Grotius, Blayney, and Henderson, consider the “wounds” or stripes, punctures or marks, to have been those made in honor of some idol, and ascribed to friends for the purpose of escaping punishment: but the obvious meaning is that stated by Calvin, — that they were the wounds inflicted by the nearest relatives, particularly mentioned in the 3rd verse, “and pierce him shall his father and his mother,” etc. Marckius, Adam Clarke, and Henderson, agree with Calvin in repudiating the notion that this verse is to be understood by Papal expositors: but Henry and Scott refer to the sentiment without condemning or approving it. Both Jerome and Theodoret refer, as it is done here, to the punishment inflicted by the parents; and it is strange that any sound expounder could do otherwise. — Ed.


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Bibliography
Calvin, John. "Commentary on Zechariah 13:6". "Calvin's Commentary on the Bible". https:https://www.studylight.org/commentaries/cal/zechariah-13.html. 1840-57.

John Trapp Complete Commentary

Zechariah 13:6 And [one] shall say unto him, What [are] these wounds in thine hands? Then he shall answer, [Those] with which I was wounded [in] the house of my friends.

Ver. 6. And one shall say unto him, What are these wounds in thine hands?] Jerome here supposeth the false prophet crucified for his false doctrine, and thereupon thus questioned. This is better than that of the Popish interpreters, who will needs have it to be meant of Christ, and of his wounds on the cross, as a deceiver of the people, Oπλανος, Matthew 27:63, that deceiver to our very faces (Eustath.). Lucian the atheist villanously termeth him εσκολοπισμενον σοφιστην, the crucified deceiver; but the text is clear that the person here spoken to, and returning an answer, is the false prophet, now a true convert; as appeareth by his fruits, which he bears quick and thick; being like Aaron’s rod, soon changed from a withered stick into a flourishing tree. Ashamed he is at heart of his former falsities; and as in heart, so in habit he is altered; for he will no longer wear a rough garment, the garb of prophets in those days, to deceive, as the Capuchins and other orders of friars, or rather liars, at this day, 2 Kings 1:8, Isaiah 20:2, Matthew 3:4. He abrenounceth and abjureth, quasi conceptis verbis, his former profession of a prophet or chief speaker among others.

I am no prophet] But a plain husbandman, or a shepherd; that is all I can truly pretend to. And lastly, in this verse, having passed through the Church’s discipline as a seducer, he shall do as Joshua advised Achan, Give glory to the Lord my son, and confess thy sin, Joshua 7:19; he shall approve of the Church’s severity used for his correction, though he should go maimed or marked for it to his dying day. In point of seducement (saith Mr Cotton, descanting upon this text), if a man upon conviction shall see the wickedness of his way, and humble his soul before God, and give satisfaction to the Church and State where he shall be convinced, on such conviction and repentance we find liberty to pardon, but yet stigmatize him. But what reason had the convocation held at Oxford to set a brand of ignominy upon the cheeks of those outlandish divines that came to assist them, because they pleased them not in the point of priests’ marriage, which they defended? Or Bishop Laud for his Stigmata Landis on renowned Mr Prinne, for his constancy to the truth? How much better his predecessors, Stephen Langton, who crucified that pseudo Christ, who showed marks of wounds in his hands, feet, and sides, A.D. 1206, and Odo Severus, who burnt King Edwin’s concubine (whom he most doted on) in the forehead with a hot iron, and banished her into Ireland, A. D. 934.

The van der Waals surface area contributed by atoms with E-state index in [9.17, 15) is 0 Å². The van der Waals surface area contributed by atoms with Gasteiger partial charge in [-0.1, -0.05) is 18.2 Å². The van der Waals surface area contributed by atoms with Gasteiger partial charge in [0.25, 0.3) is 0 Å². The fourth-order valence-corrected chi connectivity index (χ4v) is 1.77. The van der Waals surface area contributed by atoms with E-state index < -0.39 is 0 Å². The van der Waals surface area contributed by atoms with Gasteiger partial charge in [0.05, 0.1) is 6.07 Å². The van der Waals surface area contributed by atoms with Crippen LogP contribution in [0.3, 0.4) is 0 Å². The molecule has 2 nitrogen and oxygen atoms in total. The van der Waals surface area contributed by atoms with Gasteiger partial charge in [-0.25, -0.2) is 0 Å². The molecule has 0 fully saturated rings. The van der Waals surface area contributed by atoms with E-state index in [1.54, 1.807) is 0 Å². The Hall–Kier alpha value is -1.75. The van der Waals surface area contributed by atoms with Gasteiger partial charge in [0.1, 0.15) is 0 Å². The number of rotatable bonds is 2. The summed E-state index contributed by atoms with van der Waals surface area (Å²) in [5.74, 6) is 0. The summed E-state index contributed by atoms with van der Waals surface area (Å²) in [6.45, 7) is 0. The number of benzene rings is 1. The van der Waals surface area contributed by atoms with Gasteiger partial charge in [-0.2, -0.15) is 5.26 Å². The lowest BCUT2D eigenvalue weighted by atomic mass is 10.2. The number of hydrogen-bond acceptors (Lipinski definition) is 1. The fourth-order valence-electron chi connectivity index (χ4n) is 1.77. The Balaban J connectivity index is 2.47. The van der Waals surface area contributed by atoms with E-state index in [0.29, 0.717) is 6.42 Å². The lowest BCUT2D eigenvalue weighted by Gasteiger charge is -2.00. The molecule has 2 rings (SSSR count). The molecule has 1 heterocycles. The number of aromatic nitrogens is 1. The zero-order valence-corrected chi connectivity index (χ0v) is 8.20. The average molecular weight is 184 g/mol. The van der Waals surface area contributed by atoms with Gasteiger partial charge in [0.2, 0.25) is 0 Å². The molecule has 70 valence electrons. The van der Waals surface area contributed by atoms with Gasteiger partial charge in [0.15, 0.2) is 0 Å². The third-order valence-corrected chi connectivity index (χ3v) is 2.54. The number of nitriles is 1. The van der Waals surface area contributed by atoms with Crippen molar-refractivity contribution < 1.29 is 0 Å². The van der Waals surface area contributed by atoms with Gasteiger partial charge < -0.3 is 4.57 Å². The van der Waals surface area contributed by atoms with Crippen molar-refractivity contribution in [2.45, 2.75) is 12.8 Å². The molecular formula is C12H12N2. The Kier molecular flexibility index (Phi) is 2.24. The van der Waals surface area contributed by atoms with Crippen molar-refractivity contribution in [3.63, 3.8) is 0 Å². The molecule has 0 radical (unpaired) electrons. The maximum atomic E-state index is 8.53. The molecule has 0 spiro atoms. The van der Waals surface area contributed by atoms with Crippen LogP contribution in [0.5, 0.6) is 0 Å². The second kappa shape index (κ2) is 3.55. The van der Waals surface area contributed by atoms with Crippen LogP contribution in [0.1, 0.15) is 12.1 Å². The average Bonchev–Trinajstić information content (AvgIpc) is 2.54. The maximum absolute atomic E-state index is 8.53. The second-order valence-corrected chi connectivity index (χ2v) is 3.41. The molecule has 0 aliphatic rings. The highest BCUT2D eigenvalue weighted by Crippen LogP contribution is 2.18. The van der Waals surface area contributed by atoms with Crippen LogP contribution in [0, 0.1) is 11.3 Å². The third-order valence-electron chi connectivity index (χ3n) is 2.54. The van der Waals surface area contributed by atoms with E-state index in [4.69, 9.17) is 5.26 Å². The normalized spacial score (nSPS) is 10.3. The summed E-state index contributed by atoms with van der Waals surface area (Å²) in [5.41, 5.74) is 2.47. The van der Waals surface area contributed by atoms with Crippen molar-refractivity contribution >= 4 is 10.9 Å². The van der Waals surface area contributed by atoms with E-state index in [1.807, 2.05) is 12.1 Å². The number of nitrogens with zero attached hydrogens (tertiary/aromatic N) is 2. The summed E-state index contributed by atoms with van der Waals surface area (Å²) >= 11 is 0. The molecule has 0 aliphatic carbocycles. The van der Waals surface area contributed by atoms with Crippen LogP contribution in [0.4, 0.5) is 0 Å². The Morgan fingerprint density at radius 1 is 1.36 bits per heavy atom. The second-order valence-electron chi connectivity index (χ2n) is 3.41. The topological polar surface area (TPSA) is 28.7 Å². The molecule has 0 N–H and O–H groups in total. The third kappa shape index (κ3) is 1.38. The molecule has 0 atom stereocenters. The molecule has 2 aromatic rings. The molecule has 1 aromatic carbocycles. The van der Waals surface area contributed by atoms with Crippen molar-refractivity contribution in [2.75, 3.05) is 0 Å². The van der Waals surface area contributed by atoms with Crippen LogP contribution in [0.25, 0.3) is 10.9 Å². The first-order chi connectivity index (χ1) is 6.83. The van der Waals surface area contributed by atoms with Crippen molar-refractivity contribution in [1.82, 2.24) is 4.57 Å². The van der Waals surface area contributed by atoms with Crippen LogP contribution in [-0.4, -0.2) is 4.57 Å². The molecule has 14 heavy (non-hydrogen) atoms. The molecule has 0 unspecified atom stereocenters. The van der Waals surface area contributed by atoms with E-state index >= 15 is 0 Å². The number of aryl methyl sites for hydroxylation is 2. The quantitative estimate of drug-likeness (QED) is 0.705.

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Bibliography
Trapp, John. "Commentary on Zechariah 13:6". John Trapp Complete Commentary. https:https://www.studylight.org/commentaries/jtc/zechariah-13.html. 1865-1868.

Thomas Coke Commentary on the Holy Bible

Zechariah 13:6. These wounds Two ancient usages are clearly alluded to here; the one, that of the idolatrous priests and prophets, who sought to engage the attention and favour of their deity by cutting and slashing themselves, as the priests of Baal did, 1 Kings 18:28.; the other, that of those who cut themselves as a token of their grief and mourning for their deceased relations and friends. It appears also from Jeremiah 48:37 that these cuttings were performed on the hands in particular. When therefore the man, now ashamed of his pretensions to prophesy, came to be challenged for those fears which were visible on his hands, he would deny them to have proceeded from any idolatrous cause; but would have them thought to be marks left by those wounds which he gave himself in the house of his relations and friends, in the paroxysms of his grief for the loss of them.